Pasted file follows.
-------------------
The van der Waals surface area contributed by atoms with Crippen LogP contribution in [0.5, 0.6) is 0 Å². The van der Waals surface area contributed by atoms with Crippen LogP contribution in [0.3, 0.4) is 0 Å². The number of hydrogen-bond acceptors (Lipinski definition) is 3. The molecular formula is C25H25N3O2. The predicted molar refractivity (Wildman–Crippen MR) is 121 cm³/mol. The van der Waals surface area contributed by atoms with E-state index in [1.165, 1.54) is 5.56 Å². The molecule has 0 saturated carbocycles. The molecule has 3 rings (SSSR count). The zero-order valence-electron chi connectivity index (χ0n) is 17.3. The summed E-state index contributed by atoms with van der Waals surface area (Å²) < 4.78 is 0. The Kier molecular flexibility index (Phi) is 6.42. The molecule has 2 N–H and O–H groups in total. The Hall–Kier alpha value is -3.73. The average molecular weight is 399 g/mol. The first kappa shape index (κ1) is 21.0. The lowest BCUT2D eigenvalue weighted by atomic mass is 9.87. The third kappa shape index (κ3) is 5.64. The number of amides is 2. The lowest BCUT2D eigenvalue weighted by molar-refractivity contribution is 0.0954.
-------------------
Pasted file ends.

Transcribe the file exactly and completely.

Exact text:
The van der Waals surface area contributed by atoms with Crippen LogP contribution in [0.5, 0.6) is 0 Å². The van der Waals surface area contributed by atoms with Crippen LogP contribution in [0.3, 0.4) is 0 Å². The number of hydrogen-bond acceptors (Lipinski definition) is 3. The molecular formula is C25H25N3O2. The predicted molar refractivity (Wildman–Crippen MR) is 121 cm³/mol. The van der Waals surface area contributed by atoms with E-state index in [1.165, 1.54) is 5.56 Å². The molecule has 0 saturated carbocycles. The molecule has 3 rings (SSSR count). The zero-order valence-electron chi connectivity index (χ0n) is 17.3. The summed E-state index contributed by atoms with van der Waals surface area (Å²) < 4.78 is 0. The Kier molecular flexibility index (Phi) is 6.42. The molecule has 2 N–H and O–H groups in total. The Hall–Kier alpha value is -3.73. The average molecular weight is 399 g/mol. The first kappa shape index (κ1) is 21.0. The lowest BCUT2D eigenvalue weighted by atomic mass is 9.87. The third kappa shape index (κ3) is 5.64. The number of amides is 2. The lowest BCUT2D eigenvalue weighted by molar-refractivity contribution is 0.0954.